This is the second in our blog series on “Digitizing the Human Body.” (Also see Part 1 and Part 3.) 

Artificial intelligence (AI) and advanced machine learning promise to reinvent healthcare, a sea change heralded by numerous AI-driven innovations, pilot projects, products and techniques. In fact, the use of AI in the life sciences sector is projected to explode, from $600 million in 2014 to over $6.5 billion by 2021. While Mark Zuckerberg, Elon Musk and others argue about AI’s ethical aspects, the innovations continue apace.

Here’s a quick view of some of the cutting-edge AI activities we’re involved with in the life sciences space.

  • Skin cancer detection: Cognizant has developed an AI-powered system that can analyze skin images and detect irregularities. By comparing a patient’s imaging results with a series of pre-stored images, the system helps to quickly and cost-effectively identify skin disorders. In our pilot trial, which covered five different disease tracks, the rate of detection accuracy was a little over 73% – thereby demonstrating great potential as a diagnostic aid.
  • Neurological disorders: Fans of the new CBS series Bull have seen how reading micro expressions can provide insights into understanding human behavior and be used to trigger specific reactions. But while legal dramas make for fine entertainment, an even more fascinating prospect is the neurological application of micro expression detection to identify early signs of health issues. We’ve built a system that can detect tiny variations in facial expressions, gait patterns and tremors by analyzing videos of individuals and detecting regions of interest in single video frames.  The system compares the key areas underlying human facial expressions (e.g., eyebrow and chin movements, lips and nose position) against a large store of pre-fed images that correspond with a wide range of human expressions. From this, the system makes logical deductions about an individual’s neurological condition. While not yet an industrialized solution, the system has the potential to go far beyond human powers of discernment.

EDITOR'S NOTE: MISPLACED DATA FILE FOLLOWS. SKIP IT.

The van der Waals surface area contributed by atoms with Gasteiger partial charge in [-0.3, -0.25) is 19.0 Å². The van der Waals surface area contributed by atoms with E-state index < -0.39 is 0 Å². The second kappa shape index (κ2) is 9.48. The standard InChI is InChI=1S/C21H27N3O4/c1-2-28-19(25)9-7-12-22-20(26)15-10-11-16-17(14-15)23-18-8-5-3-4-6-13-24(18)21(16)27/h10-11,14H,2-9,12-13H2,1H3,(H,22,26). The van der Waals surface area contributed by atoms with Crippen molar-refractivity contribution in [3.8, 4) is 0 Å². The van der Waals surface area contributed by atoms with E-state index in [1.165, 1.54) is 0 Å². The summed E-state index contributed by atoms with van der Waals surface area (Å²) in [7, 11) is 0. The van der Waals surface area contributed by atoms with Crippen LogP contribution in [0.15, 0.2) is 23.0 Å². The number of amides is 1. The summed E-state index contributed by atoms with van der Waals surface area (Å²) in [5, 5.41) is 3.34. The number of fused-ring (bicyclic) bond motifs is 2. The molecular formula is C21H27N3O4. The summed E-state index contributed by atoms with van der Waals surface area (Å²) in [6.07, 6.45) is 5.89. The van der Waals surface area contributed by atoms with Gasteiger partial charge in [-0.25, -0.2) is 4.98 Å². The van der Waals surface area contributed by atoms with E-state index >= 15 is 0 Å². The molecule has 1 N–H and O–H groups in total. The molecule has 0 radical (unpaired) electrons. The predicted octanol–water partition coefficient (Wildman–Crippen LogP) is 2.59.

• Diabetic retinopathy: DR is one of the major causes of blindness today, with nearly 422 million people at risk. A diabetic patient’s retina looks very different from a normal person’s, as there are anomalies in existing blood vessels and sometimes abnormal growth in new blood vessels. We’ve built a system that applies a combination of neural networks and machine learning to enable medical specialists to compare pictures of the back of the eye – DR retinas against healthy ones – and thus determine the severity of the disease. The accuracy of this automated DR screening method is continuing to improve. Although our application has delivered strong results during its pilot stage, the system does not yet predict disease as accurately as an ophthalmologist can. But its current level of accuracy is high enough for the system to assist ophthalmologists in diagnosis and then match solutions to the disease state.